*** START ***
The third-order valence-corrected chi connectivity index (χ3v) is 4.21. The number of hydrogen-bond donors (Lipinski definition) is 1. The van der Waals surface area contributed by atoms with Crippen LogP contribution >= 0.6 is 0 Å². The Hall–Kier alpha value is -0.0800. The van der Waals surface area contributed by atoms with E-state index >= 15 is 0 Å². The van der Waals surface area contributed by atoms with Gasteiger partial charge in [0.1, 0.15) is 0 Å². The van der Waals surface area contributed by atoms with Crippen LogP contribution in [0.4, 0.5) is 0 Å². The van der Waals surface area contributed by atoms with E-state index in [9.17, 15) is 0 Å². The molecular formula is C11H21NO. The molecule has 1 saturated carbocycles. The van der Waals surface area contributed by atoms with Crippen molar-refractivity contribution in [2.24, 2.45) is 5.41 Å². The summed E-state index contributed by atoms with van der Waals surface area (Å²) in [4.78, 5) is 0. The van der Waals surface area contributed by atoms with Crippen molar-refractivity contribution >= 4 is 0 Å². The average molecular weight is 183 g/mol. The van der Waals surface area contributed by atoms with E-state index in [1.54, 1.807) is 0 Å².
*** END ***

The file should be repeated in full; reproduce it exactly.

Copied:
The third-order valence-corrected chi connectivity index (χ3v) is 4.21. The number of hydrogen-bond donors (Lipinski definition) is 1. The van der Waals surface area contributed by atoms with Crippen LogP contribution >= 0.6 is 0 Å². The Hall–Kier alpha value is -0.0800. The van der Waals surface area contributed by atoms with E-state index >= 15 is 0 Å². The van der Waals surface area contributed by atoms with Gasteiger partial charge in [0.1, 0.15) is 0 Å². The van der Waals surface area contributed by atoms with Crippen LogP contribution in [0.4, 0.5) is 0 Å². The van der Waals surface area contributed by atoms with E-state index in [9.17, 15) is 0 Å². The molecular formula is C11H21NO. The molecule has 1 saturated carbocycles. The van der Waals surface area contributed by atoms with Crippen molar-refractivity contribution in [2.24, 2.45) is 5.41 Å². The summed E-state index contributed by atoms with van der Waals surface area (Å²) in [4.78, 5) is 0. The van der Waals surface area contributed by atoms with Crippen molar-refractivity contribution >= 4 is 0 Å². The average molecular weight is 183 g/mol. The van der Waals surface area contributed by atoms with E-state index in [1.54, 1.807) is 0 Å².